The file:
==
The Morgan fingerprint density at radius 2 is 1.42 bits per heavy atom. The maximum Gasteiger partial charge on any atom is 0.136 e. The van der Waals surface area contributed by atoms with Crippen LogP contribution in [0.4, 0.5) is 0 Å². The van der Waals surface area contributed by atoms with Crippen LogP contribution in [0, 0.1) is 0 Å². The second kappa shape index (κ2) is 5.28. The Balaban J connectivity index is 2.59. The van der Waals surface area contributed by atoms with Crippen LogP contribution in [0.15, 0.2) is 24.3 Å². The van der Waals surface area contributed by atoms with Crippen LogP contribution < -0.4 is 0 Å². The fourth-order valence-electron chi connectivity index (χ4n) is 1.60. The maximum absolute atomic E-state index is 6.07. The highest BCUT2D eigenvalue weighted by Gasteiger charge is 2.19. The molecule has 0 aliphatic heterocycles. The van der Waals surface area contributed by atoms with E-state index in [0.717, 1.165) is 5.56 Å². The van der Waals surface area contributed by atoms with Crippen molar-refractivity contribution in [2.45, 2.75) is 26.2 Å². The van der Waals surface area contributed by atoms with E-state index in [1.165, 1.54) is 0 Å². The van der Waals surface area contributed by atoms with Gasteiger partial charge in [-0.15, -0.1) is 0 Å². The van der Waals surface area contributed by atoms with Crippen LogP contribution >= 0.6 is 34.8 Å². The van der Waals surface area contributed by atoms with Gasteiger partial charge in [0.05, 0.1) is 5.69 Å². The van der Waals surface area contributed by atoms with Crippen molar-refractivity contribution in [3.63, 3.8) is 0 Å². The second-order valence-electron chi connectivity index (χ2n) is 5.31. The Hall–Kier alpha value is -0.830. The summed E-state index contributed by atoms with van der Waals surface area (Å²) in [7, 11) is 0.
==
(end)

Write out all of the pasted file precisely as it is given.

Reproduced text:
The Morgan fingerprint density at radius 2 is 1.42 bits per heavy atom. The maximum Gasteiger partial charge on any atom is 0.136 e. The van der Waals surface area contributed by atoms with Crippen LogP contribution in [0.4, 0.5) is 0 Å². The van der Waals surface area contributed by atoms with Crippen LogP contribution in [0, 0.1) is 0 Å². The second kappa shape index (κ2) is 5.28. The Balaban J connectivity index is 2.59. The van der Waals surface area contributed by atoms with Crippen LogP contribution in [0.15, 0.2) is 24.3 Å². The van der Waals surface area contributed by atoms with Crippen LogP contribution < -0.4 is 0 Å². The fourth-order valence-electron chi connectivity index (χ4n) is 1.60. The maximum absolute atomic E-state index is 6.07. The highest BCUT2D eigenvalue weighted by Gasteiger charge is 2.19. The molecule has 0 aliphatic heterocycles. The van der Waals surface area contributed by atoms with E-state index in [0.717, 1.165) is 5.56 Å². The van der Waals surface area contributed by atoms with Crippen molar-refractivity contribution in [2.45, 2.75) is 26.2 Å². The van der Waals surface area contributed by atoms with E-state index in [1.165, 1.54) is 0 Å². The van der Waals surface area contributed by atoms with Gasteiger partial charge in [-0.15, -0.1) is 0 Å². The van der Waals surface area contributed by atoms with Crippen LogP contribution >= 0.6 is 34.8 Å². The van der Waals surface area contributed by atoms with Gasteiger partial charge in [0.05, 0.1) is 5.69 Å². The van der Waals surface area contributed by atoms with Crippen molar-refractivity contribution in [3.63, 3.8) is 0 Å². The second-order valence-electron chi connectivity index (χ2n) is 5.31. The Hall–Kier alpha value is -0.830. The summed E-state index contributed by atoms with van der Waals surface area (Å²) in [7, 11) is 0.